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23rd August 2015 | By:

A First Glance at Window 10

It’s been a few weeks since Microsoft officially released Windows 10 and while the majority of Windows users are still using older versions, on it’s first day there were already 14 million people making the switch, with a total of 27 million downloads by the 7th of August.
Unlike previous launches, Microsoft is taking it’s time rolling out their new operating system. Windows 7 and 8 users have to ensure their systems are fully up to date in order to get the Windows 10 update notification in their system tray. Users then have to wait until they’re given a notification that their system is ready to be upgraded. This is part of Microsoft’s plan to ensure a seamless and trouble-free transition to Windows 10, however for those a little less patient, Microsoft offers the option to download Windows 10 from their website, but this could mean running the risk of encountering driver incompatibilities and should only really be attempted by more computer-savvy users.

User Interface and Design

With Windows 10, Microsoft has chosen to revert to a more familiar look by going back to the classic desktop and start bar view, while maintaining some of the elements we saw in Windows 8. Gone is the controversial Metro start menu from Windows 8, but there are still reminiscent touches in the form of apps and tiles integrated into the new start menu, which lends itself nicely to the new interface. It has to be said that this new interface bridges the gap between mobile and desktop devices much better than Windows 8 ever did, aiding Microsoft’s bid to have a single cross-platform operating system.
Microsoft has also continued their flat UI design that we saw in Windows 8, that we can find in various applications and menus throughout the OS, as is popular with the modern trends we also see in Google and Apple products. All this helps to boost usability and user-friendliness across a multitude of platforms like mobile phones, tablets and desktops, which is no easy feat in creating a single OS that can accommodate such a broad range of devices in which users interact with in different forms (touchscreen, keyboard, mouse and trackpad). At the very least, the flat UI design guidelines help to declutter and simplify the operating system.

The Pros

There are some cool new features in Windows 10, like Cortana, your new personal assistant and Microsoft’s answer to Apple’s Siri. Another very cool feature that personally excites me quite a lot, is the ability to stream games from your Xbox One to your Windows 10 PC. I have always wanted to use a laptop screen or PC monitor with a console, instead of a TV, and now with Windows 10 you can finally do that wirelessly. This means you can be playing games in a different room, using an Xbox controller connected to your PC when someone else wants to watch TV.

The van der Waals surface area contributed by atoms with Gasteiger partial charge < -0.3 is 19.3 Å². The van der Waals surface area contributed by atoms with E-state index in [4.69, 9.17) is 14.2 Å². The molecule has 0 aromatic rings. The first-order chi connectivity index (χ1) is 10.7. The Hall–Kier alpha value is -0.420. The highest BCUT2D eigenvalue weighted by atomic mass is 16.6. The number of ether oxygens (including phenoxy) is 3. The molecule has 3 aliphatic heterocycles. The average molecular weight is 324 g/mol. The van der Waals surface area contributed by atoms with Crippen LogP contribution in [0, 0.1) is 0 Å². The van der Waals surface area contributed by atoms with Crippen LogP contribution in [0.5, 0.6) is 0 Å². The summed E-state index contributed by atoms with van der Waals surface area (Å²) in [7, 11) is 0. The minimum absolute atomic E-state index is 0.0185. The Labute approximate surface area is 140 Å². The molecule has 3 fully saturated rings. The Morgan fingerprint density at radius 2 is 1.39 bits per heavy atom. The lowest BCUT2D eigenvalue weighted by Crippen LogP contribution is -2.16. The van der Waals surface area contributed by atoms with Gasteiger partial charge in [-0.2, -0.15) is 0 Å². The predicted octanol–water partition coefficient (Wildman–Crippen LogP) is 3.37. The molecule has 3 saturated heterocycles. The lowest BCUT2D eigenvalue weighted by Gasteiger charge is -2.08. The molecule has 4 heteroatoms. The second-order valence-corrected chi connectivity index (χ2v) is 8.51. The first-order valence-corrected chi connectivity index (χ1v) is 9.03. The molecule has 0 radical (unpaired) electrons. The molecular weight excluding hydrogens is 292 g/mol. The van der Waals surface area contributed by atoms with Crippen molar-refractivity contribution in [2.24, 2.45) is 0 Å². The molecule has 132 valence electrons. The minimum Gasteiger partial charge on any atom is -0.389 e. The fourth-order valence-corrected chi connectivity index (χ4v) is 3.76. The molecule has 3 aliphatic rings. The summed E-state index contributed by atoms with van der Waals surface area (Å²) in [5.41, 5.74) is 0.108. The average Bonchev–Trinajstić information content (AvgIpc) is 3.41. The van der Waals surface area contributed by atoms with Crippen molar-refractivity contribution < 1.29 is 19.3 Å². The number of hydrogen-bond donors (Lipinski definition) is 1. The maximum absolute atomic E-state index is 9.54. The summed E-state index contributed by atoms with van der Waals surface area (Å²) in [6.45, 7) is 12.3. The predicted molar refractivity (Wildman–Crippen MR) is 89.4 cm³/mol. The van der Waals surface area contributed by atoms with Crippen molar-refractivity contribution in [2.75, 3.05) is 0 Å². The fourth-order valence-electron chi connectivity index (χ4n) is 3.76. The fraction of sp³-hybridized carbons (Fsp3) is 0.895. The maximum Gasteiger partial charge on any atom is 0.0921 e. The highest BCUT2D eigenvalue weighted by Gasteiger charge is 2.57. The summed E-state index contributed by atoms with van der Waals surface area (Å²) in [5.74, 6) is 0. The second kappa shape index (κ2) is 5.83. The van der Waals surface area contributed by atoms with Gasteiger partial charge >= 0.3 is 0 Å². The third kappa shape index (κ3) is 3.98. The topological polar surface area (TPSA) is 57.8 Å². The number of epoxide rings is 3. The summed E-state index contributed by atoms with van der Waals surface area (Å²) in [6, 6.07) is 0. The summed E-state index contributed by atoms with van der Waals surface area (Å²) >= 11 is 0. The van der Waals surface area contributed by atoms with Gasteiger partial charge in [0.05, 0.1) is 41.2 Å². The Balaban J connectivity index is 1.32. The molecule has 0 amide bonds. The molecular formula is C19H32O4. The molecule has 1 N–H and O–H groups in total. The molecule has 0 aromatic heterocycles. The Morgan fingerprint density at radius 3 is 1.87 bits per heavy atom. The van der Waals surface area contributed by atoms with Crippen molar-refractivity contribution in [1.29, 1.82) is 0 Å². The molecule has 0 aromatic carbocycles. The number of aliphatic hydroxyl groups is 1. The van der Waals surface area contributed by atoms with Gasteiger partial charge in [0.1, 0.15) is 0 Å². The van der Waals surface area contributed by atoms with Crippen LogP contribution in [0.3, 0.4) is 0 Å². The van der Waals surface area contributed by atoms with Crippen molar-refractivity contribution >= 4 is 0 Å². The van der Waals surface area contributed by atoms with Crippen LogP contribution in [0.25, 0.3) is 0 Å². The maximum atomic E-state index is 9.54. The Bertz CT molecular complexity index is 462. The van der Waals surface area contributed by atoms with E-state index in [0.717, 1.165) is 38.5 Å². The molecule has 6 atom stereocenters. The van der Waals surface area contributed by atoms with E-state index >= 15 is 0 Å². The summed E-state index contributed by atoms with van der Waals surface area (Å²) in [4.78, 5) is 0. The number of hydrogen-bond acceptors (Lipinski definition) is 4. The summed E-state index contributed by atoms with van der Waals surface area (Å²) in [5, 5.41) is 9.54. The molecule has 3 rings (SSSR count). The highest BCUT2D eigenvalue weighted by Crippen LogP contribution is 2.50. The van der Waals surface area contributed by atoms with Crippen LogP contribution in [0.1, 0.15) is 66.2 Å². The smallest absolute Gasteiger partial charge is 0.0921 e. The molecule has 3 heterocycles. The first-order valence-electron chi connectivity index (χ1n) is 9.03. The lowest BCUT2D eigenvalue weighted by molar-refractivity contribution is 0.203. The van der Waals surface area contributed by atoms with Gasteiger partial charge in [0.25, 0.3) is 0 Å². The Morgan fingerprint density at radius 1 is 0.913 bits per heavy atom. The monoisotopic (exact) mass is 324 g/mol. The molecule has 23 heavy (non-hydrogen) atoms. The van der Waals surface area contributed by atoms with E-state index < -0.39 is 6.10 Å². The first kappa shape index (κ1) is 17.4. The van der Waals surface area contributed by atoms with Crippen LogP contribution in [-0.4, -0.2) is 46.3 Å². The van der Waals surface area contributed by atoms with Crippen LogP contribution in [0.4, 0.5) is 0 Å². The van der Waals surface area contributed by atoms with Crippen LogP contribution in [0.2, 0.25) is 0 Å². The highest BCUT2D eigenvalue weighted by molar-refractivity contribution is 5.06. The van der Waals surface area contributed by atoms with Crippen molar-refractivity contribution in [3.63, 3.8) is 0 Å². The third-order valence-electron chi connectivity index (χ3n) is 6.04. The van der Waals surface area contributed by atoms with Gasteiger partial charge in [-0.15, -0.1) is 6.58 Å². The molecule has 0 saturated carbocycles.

The Cons

However, it’s not all perfect – there are a few controversial issues looming, one of which, is Microsoft’s decision to force updates on users. No longer can you choose when Windows checks for updates and when to install them, nor can you select which updates to apply. Windows 10 will download and install all updates available, only letting you choose whether to schedule a restart or whether Windows will do this automatically without warning. Additionally, while it’s all very nice Microsoft letting users upgrade for free (within the first year), you can only downgrade back to Windows 8 within one month of having upgraded to Window 10. Past this point, you are stuck with Windows 10 whether you like it or not (seeing as Microsoft never gave Windows 8 users recovery discs).
Another rather unpopular feature is all the somewhat invasive privacy settings and data tracking Microsoft has implemented. While you can choose whether or not to allow some of these, you can’t help but think big brother is always watching and also whether or not this affects your device’s performance.

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